The geographical and zoological discoveries of Du Chaillu are quite startling.20 Pity he is not also Botanist, because those Central regions of Africa being full of endemic animals must also produce [new] and probably very striking types of vegetation, such as no other country is likely to aford.21 The Chief Officer of the "Lincolnshire" has taken such spare copies of the wanting Fragmenta as I had22 and which will complete 6 of your incomplete sets I suppose you received the sketch of the Araucaria Rulei, sent by last mail (with diagnosis).23

I enclose notes from Sir Rich. Macdonnell and Sir Henry Barkly respecting the flora.24

Pray give Dr Hooker & Mr Bentham & Prof Harvey my kind greeting and maintain your very kind sentiments towards your ever grateful and sincerely attached admirer

Ferd. Mueller.


Mr Oldfield will probably accompany the naval expedition to the Gulf of Carpentaria.25 Poor Becker, who furnished many of the illustrations for my botanical work died of scurvy in the interior.26








Presumably M to W. Hooker, 23 July 1861.
M was elected a Fellow of the Royal Society of London on 6 June 1861; see Certificate of Proposal, 12 January 1860 (in this edition as M61-01-12). Hooker's letter announcing M's election as FRS has not been found. Since 1858, the fastest contracted mail time from London to Melbourne was 55 days (Lee 2003, chapter 7) which is just time for the news to have reached M before this letter was written.
Hooker (1827-64).
See M to W. Hooker, 25 June 1861. This sentence is marked in the margin with a cross. Many of the plants arrived dead (RBG Kew, Kew inwards book, 1859-1867, pp 122-3, entry 218 dated 31 October).
Western Port Bay, Vic.
J. S. Henslow, father-in-law of Joseph Hooker, died on 15 May 1861.
M's sister Bertha Doughty died on 7 September 1861.
Bentham (1861a).
See M to W. Hooker, 23 July 1861.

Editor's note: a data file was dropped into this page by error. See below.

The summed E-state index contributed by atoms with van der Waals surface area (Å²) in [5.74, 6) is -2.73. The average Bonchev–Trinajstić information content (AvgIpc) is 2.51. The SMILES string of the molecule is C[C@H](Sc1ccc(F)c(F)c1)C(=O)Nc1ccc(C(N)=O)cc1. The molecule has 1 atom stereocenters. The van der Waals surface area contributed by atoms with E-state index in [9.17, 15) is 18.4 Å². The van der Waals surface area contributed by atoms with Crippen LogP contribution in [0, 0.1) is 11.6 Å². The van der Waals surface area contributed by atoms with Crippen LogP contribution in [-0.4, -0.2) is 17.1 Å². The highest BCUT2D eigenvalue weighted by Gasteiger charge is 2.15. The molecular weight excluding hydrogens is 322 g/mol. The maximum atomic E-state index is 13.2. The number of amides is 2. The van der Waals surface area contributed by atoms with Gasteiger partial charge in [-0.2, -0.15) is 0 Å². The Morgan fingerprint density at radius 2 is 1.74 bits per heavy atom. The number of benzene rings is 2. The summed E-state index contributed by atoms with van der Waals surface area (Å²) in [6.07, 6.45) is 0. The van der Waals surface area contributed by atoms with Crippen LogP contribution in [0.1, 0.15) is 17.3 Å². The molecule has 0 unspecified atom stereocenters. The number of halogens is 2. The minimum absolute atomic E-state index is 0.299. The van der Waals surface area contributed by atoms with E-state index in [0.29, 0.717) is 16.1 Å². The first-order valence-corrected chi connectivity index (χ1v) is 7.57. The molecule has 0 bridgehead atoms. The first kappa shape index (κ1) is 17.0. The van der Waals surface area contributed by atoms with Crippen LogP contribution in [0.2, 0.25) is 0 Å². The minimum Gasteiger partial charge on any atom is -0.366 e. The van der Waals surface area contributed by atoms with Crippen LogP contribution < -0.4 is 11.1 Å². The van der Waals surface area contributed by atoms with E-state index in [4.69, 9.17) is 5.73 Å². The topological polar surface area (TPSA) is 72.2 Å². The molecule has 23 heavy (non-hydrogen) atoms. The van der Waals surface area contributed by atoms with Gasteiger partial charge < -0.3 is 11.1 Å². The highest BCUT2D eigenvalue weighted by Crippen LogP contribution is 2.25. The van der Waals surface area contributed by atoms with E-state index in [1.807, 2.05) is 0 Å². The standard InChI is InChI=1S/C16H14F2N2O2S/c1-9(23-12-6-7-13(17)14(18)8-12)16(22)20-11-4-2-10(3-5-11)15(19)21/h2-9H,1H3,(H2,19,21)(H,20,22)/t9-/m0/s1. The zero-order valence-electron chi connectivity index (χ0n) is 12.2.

Marginal annotation by J. Hooker: 'Corrhea, Cotoneaster, Ranunc &c J.D.H.'
Bentham & Hooker (1862-83). Will you kindly … plantarum is marked in the margin with a cross.
Joseph Hooker complained of the difficulty of keeping track of M's descriptions in a number of letters to M; see, for example, 3 June 1857, 23 August 1858, 26 December 1859.
Quarterly journal and transactions of the Pharmaceutical Society of Victoria, B58.04.01, B59.04.02, B59.07.01, B60.10.01. See also Cohn (1990).
MS marginal annotation by J. Hooker: 'not complete'.
Walpers (1848-71). M had described a number of species in Linnaea: see B53.04.01, B53.14.01, B53.14.02.
Azolla is not listed as received at Kew in 1861 (RBG Kew, Inwards book, 1859–1867).
See Du Chaillu (1861).
Pity he is not … to aford is marked in the margin with a cross.
MS annotation beside this sentence by [W. Hooker]: 'gone to Lindley'.
Rulei is marked with a cross. See M to W. Hooker, 25 June 1861. The sketch with an earlier brief characterization was published in B61.09.01.
R. Macdonnell to M, 17 July 1861; and H. Barkly to M, 24 July 1861 (in this edition as 61-07-24a). See also H. Barkly to W. Hooker, 24 July 1861 (in this edition as M61-07-24).
Part of the search being mounted for Burke and Wills, missing in northern Australia. Oldfield did not accompany the expedition, his place as botanical collector being taken by Diedrich Henne.
Ludwig Becker died at Bulloo, north of Menindie, on 28 April 1861, during the Burke & Wills Exploring Expedition, 1860-1.

Please cite as “FVM-61-07-25a,” in Ɛpsilon: The Ferdinand von Mueller Collection accessed on 21 September 2021,